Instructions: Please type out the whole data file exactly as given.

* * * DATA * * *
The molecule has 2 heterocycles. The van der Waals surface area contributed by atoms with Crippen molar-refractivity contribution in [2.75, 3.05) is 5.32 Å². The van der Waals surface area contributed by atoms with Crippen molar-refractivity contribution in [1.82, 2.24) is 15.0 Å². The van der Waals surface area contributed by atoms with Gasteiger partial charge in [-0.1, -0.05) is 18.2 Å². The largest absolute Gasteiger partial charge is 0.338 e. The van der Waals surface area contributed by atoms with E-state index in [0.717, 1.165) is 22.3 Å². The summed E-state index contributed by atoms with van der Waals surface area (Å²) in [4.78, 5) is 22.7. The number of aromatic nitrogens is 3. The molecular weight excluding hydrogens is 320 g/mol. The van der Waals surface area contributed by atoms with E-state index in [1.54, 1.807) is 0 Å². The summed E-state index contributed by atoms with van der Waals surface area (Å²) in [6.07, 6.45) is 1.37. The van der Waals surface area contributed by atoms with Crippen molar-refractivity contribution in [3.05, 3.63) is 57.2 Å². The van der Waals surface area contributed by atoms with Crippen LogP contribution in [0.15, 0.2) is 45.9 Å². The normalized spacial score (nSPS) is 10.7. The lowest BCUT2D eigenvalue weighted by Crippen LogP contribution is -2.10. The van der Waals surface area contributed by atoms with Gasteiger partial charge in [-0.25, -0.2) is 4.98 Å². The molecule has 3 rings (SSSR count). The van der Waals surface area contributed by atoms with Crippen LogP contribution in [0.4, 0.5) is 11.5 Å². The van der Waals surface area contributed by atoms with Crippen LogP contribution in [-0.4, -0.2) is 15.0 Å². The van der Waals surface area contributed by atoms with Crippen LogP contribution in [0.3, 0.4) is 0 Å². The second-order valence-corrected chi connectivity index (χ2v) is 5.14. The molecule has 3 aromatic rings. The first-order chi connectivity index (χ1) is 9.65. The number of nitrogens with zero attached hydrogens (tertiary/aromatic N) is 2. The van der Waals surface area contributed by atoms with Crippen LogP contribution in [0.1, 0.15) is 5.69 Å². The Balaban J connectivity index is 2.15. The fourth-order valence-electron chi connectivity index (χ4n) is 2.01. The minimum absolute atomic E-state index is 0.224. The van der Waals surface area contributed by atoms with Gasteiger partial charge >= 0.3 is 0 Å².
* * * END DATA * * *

The molecule has 2 heterocycles. The van der Waals surface area contributed by atoms with Crippen molar-refractivity contribution in [2.75, 3.05) is 5.32 Å². The van der Waals surface area contributed by atoms with Crippen molar-refractivity contribution in [1.82, 2.24) is 15.0 Å². The van der Waals surface area contributed by atoms with Gasteiger partial charge in [-0.1, -0.05) is 18.2 Å². The largest absolute Gasteiger partial charge is 0.338 e. The van der Waals surface area contributed by atoms with E-state index in [0.717, 1.165) is 22.3 Å². The summed E-state index contributed by atoms with van der Waals surface area (Å²) in [4.78, 5) is 22.7. The number of aromatic nitrogens is 3. The molecular weight excluding hydrogens is 320 g/mol. The van der Waals surface area contributed by atoms with E-state index in [1.54, 1.807) is 0 Å². The summed E-state index contributed by atoms with van der Waals surface area (Å²) in [6.07, 6.45) is 1.37. The van der Waals surface area contributed by atoms with Crippen molar-refractivity contribution in [3.05, 3.63) is 57.2 Å². The van der Waals surface area contributed by atoms with Crippen LogP contribution in [0.15, 0.2) is 45.9 Å². The normalized spacial score (nSPS) is 10.7. The lowest BCUT2D eigenvalue weighted by Crippen LogP contribution is -2.10. The van der Waals surface area contributed by atoms with Gasteiger partial charge in [-0.25, -0.2) is 4.98 Å². The molecule has 3 rings (SSSR count). The van der Waals surface area contributed by atoms with Crippen LogP contribution in [0.4, 0.5) is 11.5 Å². The van der Waals surface area contributed by atoms with Crippen LogP contribution in [-0.4, -0.2) is 15.0 Å². The van der Waals surface area contributed by atoms with Crippen LogP contribution in [0.3, 0.4) is 0 Å². The second-order valence-corrected chi connectivity index (χ2v) is 5.14. The molecule has 3 aromatic rings. The first-order chi connectivity index (χ1) is 9.65. The number of nitrogens with zero attached hydrogens (tertiary/aromatic N) is 2. The van der Waals surface area contributed by atoms with Crippen LogP contribution in [0.1, 0.15) is 5.69 Å². The Balaban J connectivity index is 2.15. The fourth-order valence-electron chi connectivity index (χ4n) is 2.01. The minimum absolute atomic E-state index is 0.224. The van der Waals surface area contributed by atoms with Gasteiger partial charge >= 0.3 is 0 Å².